September 2018 Newsletter
macOS 10.13.6 High Sierra. Let's do this!
We've rolled out macOS 10.13.6 High Sierra on all our Macs and have been testing it extensively. We are now at the point where we are willing to recommend it to everyone for everyday use. Early versions of High Sierra were not great—the initial release was so bad that it literally allowed anyone who knew a simple trick to break into your Mac—but Apple has patched and fixed enough times now that we believe it's good to go.
One caveat: We had a couple of Macs that had difficulty with the High Sierra install. Specifically, the install froze and we had to restart the Macs in the middle of the upgrade. Once restarted, everything proceeded normally, High Sierra finished installing, and they've been working just fine. But it's worth noting because we've not seen any install problems of this nature for a number of years.
Who should upgrade? Everybody who has a Mac that can run High Sierra. Here are the basic steps:
- Make sure you have a current Time Machine backup of your data.
- If you're not in Sentinel+, go to Utilities > Disk Utility and run First Aid to make sure your boot disk is okay. (Sentinel+ Maintenance does this automatically, which is why those users can skip this step.)
- Go to the Mac App Store (Applications > App Store) and click on the macOS High Sierra link under the Quick Links column on the right side. Follow the on screen instructions.
If you are not comfortable upgrading your Mac, you can have us do it for you either at your home or in our office. Contact us at email@example.com
Even if you decide not to upgrade to High Sierra at this time, you should go to the App Store and begin the download process. (Just cancel when it's time to install.) This will mark High Sierra as "purchased" so that it will be available to you when you decide to upgrade later.
macOS 10.14 Mojave is likely to be released in the next month or so. If you do not take the above step, High Sierra will only be available by contacting MacAtoZ and hiring us to install it for you. (We are unlikely to recommend Mojave until at least 10.14.3.)
What's nifty and cool in High Sierra
Now that we're recommending it, let's talk about what's nifty and cool in High Sierra, especially since some of the most noteworthy new features are invisible! These changes are aimed at improving your Mac’s performance. But, don’t worry that there’s nothing new in High Sierra to play with—you’ll find plenty to do in Apple’s apps, and we’ll share our favorite features below.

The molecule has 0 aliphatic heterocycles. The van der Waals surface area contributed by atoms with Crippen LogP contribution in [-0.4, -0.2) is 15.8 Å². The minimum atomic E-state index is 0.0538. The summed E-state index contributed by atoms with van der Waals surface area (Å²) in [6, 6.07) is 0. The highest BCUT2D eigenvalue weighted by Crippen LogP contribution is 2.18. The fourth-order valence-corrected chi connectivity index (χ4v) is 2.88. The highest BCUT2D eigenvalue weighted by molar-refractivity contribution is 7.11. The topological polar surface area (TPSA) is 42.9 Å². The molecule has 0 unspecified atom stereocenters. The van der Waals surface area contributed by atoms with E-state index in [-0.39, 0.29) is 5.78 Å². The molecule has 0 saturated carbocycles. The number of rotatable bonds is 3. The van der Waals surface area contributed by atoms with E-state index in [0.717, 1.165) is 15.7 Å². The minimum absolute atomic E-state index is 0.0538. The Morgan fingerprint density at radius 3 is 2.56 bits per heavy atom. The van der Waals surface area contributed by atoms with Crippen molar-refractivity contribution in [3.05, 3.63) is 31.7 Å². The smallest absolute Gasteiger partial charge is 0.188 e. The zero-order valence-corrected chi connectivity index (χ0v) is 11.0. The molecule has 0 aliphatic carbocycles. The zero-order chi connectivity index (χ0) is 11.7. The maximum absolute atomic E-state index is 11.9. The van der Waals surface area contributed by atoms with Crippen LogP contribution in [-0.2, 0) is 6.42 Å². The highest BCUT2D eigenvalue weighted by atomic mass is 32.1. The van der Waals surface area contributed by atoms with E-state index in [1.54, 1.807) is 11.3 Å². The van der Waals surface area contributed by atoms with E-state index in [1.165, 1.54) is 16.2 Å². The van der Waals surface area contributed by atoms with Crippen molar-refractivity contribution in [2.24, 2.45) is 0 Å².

Apple’s invisible, under-the-hood changes modernize the Mac. The new APFS file system significantly improves how data is stored on your disk. It replaces the HFS+ file system, which literally dates from the previous century. You’ll notice the switch to APFS when you look up the size of a selected folder or duplicate a large file because the operation should run much more quickly. APFS also provides better FileVault encryption and reduces the chance of file corruption. APFS is only activated for Solid State Drives (SSDs); traditional hard drive will continue to use HFS+.
Also new is HEVC, a new video compression standard that will let videos stream better and take up less space on your drive, and HEIF, an image format that boasts significantly better compression to keep photos from overwhelming your drive. HEVC and HEIF have other advantages too, but they’re so embedded into High Sierra (and iOS 11) that all you’ll notice is more space. When you drag images and videos out of Photos, they’ll come out in familiar formats suitable for sharing.
In Photos, it’s now easier to browse your photos from the always-on sidebar on the left side of the window. Photo editing is also more streamlined, with the Edit screen now separated into three tabs: Adjust, Filters, and Crop.
You can now edit Live Photos! Look at the bottom of the Adjust tab for controls for picking any frame as the static “key” frame, trimming the video, and applying special effects. The most interesting effect blurs the Live Photo by turning the 3-second mini-movie into a single long exposure.
Those who are into tweaking photos by hand should check out the new Curves and Selective Color options on the Adjust tab. Or, if you’d prefer that your Mac do the heavy lifting, try the new filters on the Filters tab.
Our favorite new feature is more of a fix—when you train Photos to match faces with names, that training will now sync through iCloud Photo Library to your other Apple devices. (About time!)
Finally, for serious photographers, Apple has at long last brought back round-trip editing of a photo in an external app, like Pixelmator or Photoshop.